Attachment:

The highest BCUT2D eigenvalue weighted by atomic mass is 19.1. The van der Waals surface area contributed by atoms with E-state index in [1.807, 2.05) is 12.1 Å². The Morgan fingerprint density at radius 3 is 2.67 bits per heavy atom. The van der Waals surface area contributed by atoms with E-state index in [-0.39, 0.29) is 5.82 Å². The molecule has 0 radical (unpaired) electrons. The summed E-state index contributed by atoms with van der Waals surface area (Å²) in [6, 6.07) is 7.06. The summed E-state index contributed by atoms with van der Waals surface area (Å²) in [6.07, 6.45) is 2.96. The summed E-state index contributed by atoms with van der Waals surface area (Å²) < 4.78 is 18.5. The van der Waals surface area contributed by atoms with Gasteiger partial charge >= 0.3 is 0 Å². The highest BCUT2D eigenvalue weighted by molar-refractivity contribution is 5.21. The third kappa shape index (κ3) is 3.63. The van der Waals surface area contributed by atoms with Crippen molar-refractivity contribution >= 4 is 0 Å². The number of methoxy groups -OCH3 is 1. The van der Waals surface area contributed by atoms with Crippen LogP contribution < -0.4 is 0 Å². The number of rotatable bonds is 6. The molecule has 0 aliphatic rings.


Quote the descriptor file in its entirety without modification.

The highest BCUT2D eigenvalue weighted by atomic mass is 19.1. The van der Waals surface area contributed by atoms with E-state index in [1.807, 2.05) is 12.1 Å². The Morgan fingerprint density at radius 3 is 2.67 bits per heavy atom. The van der Waals surface area contributed by atoms with E-state index in [-0.39, 0.29) is 5.82 Å². The molecule has 0 radical (unpaired) electrons. The summed E-state index contributed by atoms with van der Waals surface area (Å²) in [6, 6.07) is 7.06. The summed E-state index contributed by atoms with van der Waals surface area (Å²) in [6.07, 6.45) is 2.96. The summed E-state index contributed by atoms with van der Waals surface area (Å²) < 4.78 is 18.5. The van der Waals surface area contributed by atoms with Gasteiger partial charge >= 0.3 is 0 Å². The highest BCUT2D eigenvalue weighted by molar-refractivity contribution is 5.21. The third kappa shape index (κ3) is 3.63. The van der Waals surface area contributed by atoms with Crippen molar-refractivity contribution >= 4 is 0 Å². The number of methoxy groups -OCH3 is 1. The van der Waals surface area contributed by atoms with Crippen LogP contribution < -0.4 is 0 Å². The number of rotatable bonds is 6. The molecule has 0 aliphatic rings.